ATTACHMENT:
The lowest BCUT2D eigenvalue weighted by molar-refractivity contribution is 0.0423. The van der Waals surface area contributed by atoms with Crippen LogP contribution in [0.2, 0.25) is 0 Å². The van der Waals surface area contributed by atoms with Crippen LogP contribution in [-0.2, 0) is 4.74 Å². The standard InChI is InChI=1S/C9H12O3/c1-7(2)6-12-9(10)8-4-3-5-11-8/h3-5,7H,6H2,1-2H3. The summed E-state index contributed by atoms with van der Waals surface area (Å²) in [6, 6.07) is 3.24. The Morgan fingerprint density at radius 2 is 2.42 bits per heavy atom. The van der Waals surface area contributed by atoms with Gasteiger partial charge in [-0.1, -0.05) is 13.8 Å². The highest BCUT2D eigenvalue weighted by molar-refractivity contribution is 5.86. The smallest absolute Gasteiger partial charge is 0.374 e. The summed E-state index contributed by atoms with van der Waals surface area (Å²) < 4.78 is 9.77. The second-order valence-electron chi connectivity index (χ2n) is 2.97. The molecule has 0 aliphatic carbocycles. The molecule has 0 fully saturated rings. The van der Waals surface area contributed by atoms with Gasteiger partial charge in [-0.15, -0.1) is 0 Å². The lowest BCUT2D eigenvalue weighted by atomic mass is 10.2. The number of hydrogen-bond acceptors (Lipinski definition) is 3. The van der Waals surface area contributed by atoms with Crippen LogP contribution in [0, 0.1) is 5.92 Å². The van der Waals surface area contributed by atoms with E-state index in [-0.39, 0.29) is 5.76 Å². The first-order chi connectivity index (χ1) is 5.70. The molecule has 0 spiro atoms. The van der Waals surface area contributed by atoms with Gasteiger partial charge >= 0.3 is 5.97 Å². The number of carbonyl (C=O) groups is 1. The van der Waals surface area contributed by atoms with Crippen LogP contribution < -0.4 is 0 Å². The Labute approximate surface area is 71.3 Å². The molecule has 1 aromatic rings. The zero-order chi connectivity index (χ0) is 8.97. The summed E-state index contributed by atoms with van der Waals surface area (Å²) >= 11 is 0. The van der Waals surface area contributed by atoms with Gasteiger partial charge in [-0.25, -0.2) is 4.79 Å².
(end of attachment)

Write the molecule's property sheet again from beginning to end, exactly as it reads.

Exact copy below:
The lowest BCUT2D eigenvalue weighted by molar-refractivity contribution is 0.0423. The van der Waals surface area contributed by atoms with Crippen LogP contribution in [0.2, 0.25) is 0 Å². The van der Waals surface area contributed by atoms with Crippen LogP contribution in [-0.2, 0) is 4.74 Å². The standard InChI is InChI=1S/C9H12O3/c1-7(2)6-12-9(10)8-4-3-5-11-8/h3-5,7H,6H2,1-2H3. The summed E-state index contributed by atoms with van der Waals surface area (Å²) in [6, 6.07) is 3.24. The Morgan fingerprint density at radius 2 is 2.42 bits per heavy atom. The van der Waals surface area contributed by atoms with Gasteiger partial charge in [-0.1, -0.05) is 13.8 Å². The highest BCUT2D eigenvalue weighted by molar-refractivity contribution is 5.86. The smallest absolute Gasteiger partial charge is 0.374 e. The summed E-state index contributed by atoms with van der Waals surface area (Å²) < 4.78 is 9.77. The second-order valence-electron chi connectivity index (χ2n) is 2.97. The molecule has 0 aliphatic carbocycles. The molecule has 0 fully saturated rings. The van der Waals surface area contributed by atoms with Gasteiger partial charge in [-0.15, -0.1) is 0 Å². The lowest BCUT2D eigenvalue weighted by atomic mass is 10.2. The number of hydrogen-bond acceptors (Lipinski definition) is 3. The van der Waals surface area contributed by atoms with Crippen LogP contribution in [0, 0.1) is 5.92 Å². The van der Waals surface area contributed by atoms with E-state index in [-0.39, 0.29) is 5.76 Å². The first-order chi connectivity index (χ1) is 5.70. The molecule has 0 spiro atoms. The van der Waals surface area contributed by atoms with Gasteiger partial charge >= 0.3 is 5.97 Å². The number of carbonyl (C=O) groups is 1. The van der Waals surface area contributed by atoms with Crippen LogP contribution < -0.4 is 0 Å². The Labute approximate surface area is 71.3 Å². The molecule has 1 aromatic rings. The zero-order chi connectivity index (χ0) is 8.97. The summed E-state index contributed by atoms with van der Waals surface area (Å²) >= 11 is 0. The van der Waals surface area contributed by atoms with Gasteiger partial charge in [-0.25, -0.2) is 4.79 Å².